T Nation

How Long Should a DL Set Take?

how long should a set of deadlifts take?

Do you lift, drop, lift, drop etc.

or

lift, drop, stand up, mill about for a sec or two, lift, drop, stand up, mill about for a sec or two, etc?

yeah, yeah. . . . laugh it up. . .

get set, lift, (optionally hold), descend,(optionally release bar and stand), get set, lift, etc for as many reps as you deem appropriate.

If you’re going for reps, don’t take too long to get set for the next rep.

But there ain’t no rules about it, really.

The more work you do in a given period of time, the more hormone release you’ll get and the better your conditioning will be, up to the limit of you recovery ability.

Some start by taking a longer time to get set and then shorten that time as they progress with that weight until they are doing true reps.

It is cheating (and risky) to bounce the weight off the floor though.

Z-wick great question. I’m glad I not the only one feeling lost sometimes. Ok for us beginners it’s a great question.

Tonight I think I felt some twinges in my back when I was performing deadlifts. Does anyone have a link to a video to look at proper set-up and body position?

I too have a question, just started to deadlift two weeks ago. I only have two 45# plates plus the bar. And this weight seems a bit light but since I think I’m actually perferforming the lift wrong (I was waiting for my son to come home from college to correct me, but he’s now going elswehere for spring break) i was ok with the lighter weight. After I correct form, how can i tell what weight is appropriate, should the weight be to the point where i can barely lift the bar, or should it be a difficult lift, but one i could get my desired reps?

Thanks in advance for the advise

Search for Erc Cressey’s Mastering the Deadlift series of articles on this site. No better source.

edit: found these over on the Worried about deadlift injury thread:

Part 1
http://www.T-Nation.com/readTopic.do?id=1582703

Part 2
http://www.T-Nation.com/readTopic.do?id=1588392

Part 3
http://www.T-Nation.com/readTopic.do?id=1607555

Work for reps if you’re not interested in the weight. The right weight is the one with which you can hit your target number of reps while maintaining form. Then you go up either in weight or reps (or both) as you get stronger.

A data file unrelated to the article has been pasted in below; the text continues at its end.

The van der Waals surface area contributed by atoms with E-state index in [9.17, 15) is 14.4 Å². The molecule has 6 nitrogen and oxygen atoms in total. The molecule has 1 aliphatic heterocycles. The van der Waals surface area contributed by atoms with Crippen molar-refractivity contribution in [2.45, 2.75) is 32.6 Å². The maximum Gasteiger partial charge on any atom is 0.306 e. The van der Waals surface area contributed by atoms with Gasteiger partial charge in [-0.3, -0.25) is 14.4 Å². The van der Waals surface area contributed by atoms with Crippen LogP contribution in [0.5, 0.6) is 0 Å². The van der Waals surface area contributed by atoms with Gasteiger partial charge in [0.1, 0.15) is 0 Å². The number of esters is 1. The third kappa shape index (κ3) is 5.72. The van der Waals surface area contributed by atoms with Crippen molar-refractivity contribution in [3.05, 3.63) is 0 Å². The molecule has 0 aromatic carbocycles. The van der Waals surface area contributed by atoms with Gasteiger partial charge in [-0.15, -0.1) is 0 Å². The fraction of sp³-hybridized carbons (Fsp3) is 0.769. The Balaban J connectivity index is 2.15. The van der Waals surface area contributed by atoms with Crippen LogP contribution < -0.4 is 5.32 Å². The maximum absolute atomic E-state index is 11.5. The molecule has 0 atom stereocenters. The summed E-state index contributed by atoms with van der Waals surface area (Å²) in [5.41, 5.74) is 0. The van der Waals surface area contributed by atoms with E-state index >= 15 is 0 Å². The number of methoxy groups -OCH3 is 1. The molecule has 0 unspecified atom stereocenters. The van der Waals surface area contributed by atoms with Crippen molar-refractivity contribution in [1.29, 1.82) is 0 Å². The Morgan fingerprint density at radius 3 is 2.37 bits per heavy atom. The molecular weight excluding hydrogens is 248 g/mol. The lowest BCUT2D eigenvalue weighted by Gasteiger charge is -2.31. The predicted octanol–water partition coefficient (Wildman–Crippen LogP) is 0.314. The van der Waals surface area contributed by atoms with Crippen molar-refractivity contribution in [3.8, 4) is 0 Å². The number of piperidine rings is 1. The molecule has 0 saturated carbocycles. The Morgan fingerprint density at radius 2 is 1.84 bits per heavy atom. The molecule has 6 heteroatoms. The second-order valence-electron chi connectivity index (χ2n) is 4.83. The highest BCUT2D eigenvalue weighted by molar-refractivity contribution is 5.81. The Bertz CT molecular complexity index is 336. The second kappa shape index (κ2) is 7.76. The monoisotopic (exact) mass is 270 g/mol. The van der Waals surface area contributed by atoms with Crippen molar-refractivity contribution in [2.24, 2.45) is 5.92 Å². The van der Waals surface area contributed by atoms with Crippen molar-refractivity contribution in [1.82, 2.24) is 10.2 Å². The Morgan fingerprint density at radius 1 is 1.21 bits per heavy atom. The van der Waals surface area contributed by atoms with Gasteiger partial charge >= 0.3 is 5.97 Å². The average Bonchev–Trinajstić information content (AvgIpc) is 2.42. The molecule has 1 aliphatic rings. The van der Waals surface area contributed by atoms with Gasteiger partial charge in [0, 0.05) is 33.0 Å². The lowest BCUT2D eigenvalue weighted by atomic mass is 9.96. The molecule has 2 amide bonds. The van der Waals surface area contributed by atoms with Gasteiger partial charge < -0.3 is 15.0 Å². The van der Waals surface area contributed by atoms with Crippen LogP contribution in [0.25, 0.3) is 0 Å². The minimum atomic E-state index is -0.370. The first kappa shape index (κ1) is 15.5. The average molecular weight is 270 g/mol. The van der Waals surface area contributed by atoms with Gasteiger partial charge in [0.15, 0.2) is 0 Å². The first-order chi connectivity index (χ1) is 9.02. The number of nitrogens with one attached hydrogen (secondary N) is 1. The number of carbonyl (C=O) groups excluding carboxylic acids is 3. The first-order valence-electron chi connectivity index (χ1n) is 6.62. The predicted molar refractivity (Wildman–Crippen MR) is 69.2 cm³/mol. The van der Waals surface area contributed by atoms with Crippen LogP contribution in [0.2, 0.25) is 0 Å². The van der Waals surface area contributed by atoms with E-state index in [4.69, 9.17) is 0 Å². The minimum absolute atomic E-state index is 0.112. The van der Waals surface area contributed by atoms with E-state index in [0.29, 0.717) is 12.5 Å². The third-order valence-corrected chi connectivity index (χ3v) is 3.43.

If your target is 1 rep, that pretty much will determine what weight you can use. Same for 5,8,12 or 15 reps. The last rep should be hard, but not cause you to break form.

My opinion is that you should set, lift, reset, lift, … continue to repeat until X number of reps are completed. There should be enough time (but not more) in between reps to get your grip and take a breath or two, while the weight is sitting on the ground.

it sounds like you are a beginner in the deadlift. in your case I would
lift
lower
set
repeat

In my opinion when you start lfting heavier lbs a little bounce at the bottom is neccesary or my back will be jacked up for a week.

[quote]p-dub wrote:
In my opinion when you start lfting heavier lbs a little bounce at the bottom is neccesary or my back will be jacked up for a week.
[/quote]

That’s a good way for a beginner to fuck up his back. Yes, crossfitters bounce the barbell when doing high rep deadlifts, but for heavy deadlifts, they should be done deliberate with proper setup for each rep, dead lifted from the floor.

If your back is jacked up for a week, do them less frequently.

Stu

[quote]stuward wrote:
p-dub wrote:
In my opinion when you start lfting heavier lbs a little bounce at the bottom is neccesary or my back will be jacked up for a week.

That’s a good way for a beginner to fuck up his back. Yes, crossfitters bounce the barbell when doing high rep deadlifts, but for heavy deadlifts, they should be done deliberate with proper setup for each rep, dead lifted from the floor.

If your back is jacked up for a week, do them less frequently.

Stu[/quote]

If you read the top of my post I said
lift
lower
set
repeat

when Im lifting heavier in the 400 to 500 range for reps
I do have a slight bounce at the bottom but thats just me.
so dont try to give me advice pal.

Bounce or no bounce, rest or no rest, it doesn’t matter. What matters most is that you’re able to rep in near perfect form.

[quote]undeadlift wrote:
Bounce or no bounce, rest or no rest, it doesn’t matter. What matters most is that you’re able to rep in near perfect form.[/quote]

That’s absolutely right, and P-dub, you are able to use perfect form when you bounce off the floor. Most beginners can not. I’m not trying to give you advise. I’m trying to prevent an injury.

Exactly 32.2839 seconds… j/k

In all seriousness, don’t over complicate things. Some people like to stand up between reps, some don’t. Some prefer to deload (let the bar come to a complete rest on the ground), some don’t. They all work and you will see big strong guys doing all variations of the above.

As long as you are maintaining form and are progressing in either reps or weight on a consistent basis you should be fine.

Just pick a method that you feel most comfortable doing (while also making sure that you can keep good form) and stick with that. Or, just experiment with a couple of different variations and pick the one that you like most.

Good luck.

I do a 1 X 5 on Deads, I take as long between reps as it takes for my breathing to return to normal usually less than a min.